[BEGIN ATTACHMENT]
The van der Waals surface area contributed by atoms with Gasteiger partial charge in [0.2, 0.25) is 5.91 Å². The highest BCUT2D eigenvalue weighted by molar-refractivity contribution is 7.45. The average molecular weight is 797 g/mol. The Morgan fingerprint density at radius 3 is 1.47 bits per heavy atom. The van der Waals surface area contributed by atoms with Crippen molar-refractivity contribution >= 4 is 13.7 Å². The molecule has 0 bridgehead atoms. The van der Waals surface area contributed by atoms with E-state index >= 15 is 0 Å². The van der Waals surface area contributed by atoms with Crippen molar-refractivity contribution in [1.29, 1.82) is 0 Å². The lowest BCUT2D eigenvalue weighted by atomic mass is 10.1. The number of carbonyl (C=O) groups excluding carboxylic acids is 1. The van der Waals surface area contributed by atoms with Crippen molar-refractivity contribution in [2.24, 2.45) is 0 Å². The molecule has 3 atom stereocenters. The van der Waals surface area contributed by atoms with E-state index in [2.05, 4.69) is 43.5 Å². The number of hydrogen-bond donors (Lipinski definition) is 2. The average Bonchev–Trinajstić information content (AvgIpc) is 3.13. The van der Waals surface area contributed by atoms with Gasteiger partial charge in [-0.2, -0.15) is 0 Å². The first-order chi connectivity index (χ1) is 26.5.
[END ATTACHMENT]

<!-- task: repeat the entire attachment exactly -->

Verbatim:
The van der Waals surface area contributed by atoms with Gasteiger partial charge in [0.2, 0.25) is 5.91 Å². The highest BCUT2D eigenvalue weighted by molar-refractivity contribution is 7.45. The average molecular weight is 797 g/mol. The Morgan fingerprint density at radius 3 is 1.47 bits per heavy atom. The van der Waals surface area contributed by atoms with Crippen molar-refractivity contribution >= 4 is 13.7 Å². The molecule has 0 bridgehead atoms. The van der Waals surface area contributed by atoms with E-state index >= 15 is 0 Å². The van der Waals surface area contributed by atoms with Crippen molar-refractivity contribution in [1.29, 1.82) is 0 Å². The lowest BCUT2D eigenvalue weighted by atomic mass is 10.1. The number of carbonyl (C=O) groups excluding carboxylic acids is 1. The van der Waals surface area contributed by atoms with Crippen molar-refractivity contribution in [2.24, 2.45) is 0 Å². The molecule has 3 atom stereocenters. The van der Waals surface area contributed by atoms with E-state index in [2.05, 4.69) is 43.5 Å². The number of hydrogen-bond donors (Lipinski definition) is 2. The average Bonchev–Trinajstić information content (AvgIpc) is 3.13. The van der Waals surface area contributed by atoms with Gasteiger partial charge in [-0.2, -0.15) is 0 Å². The first-order chi connectivity index (χ1) is 26.5.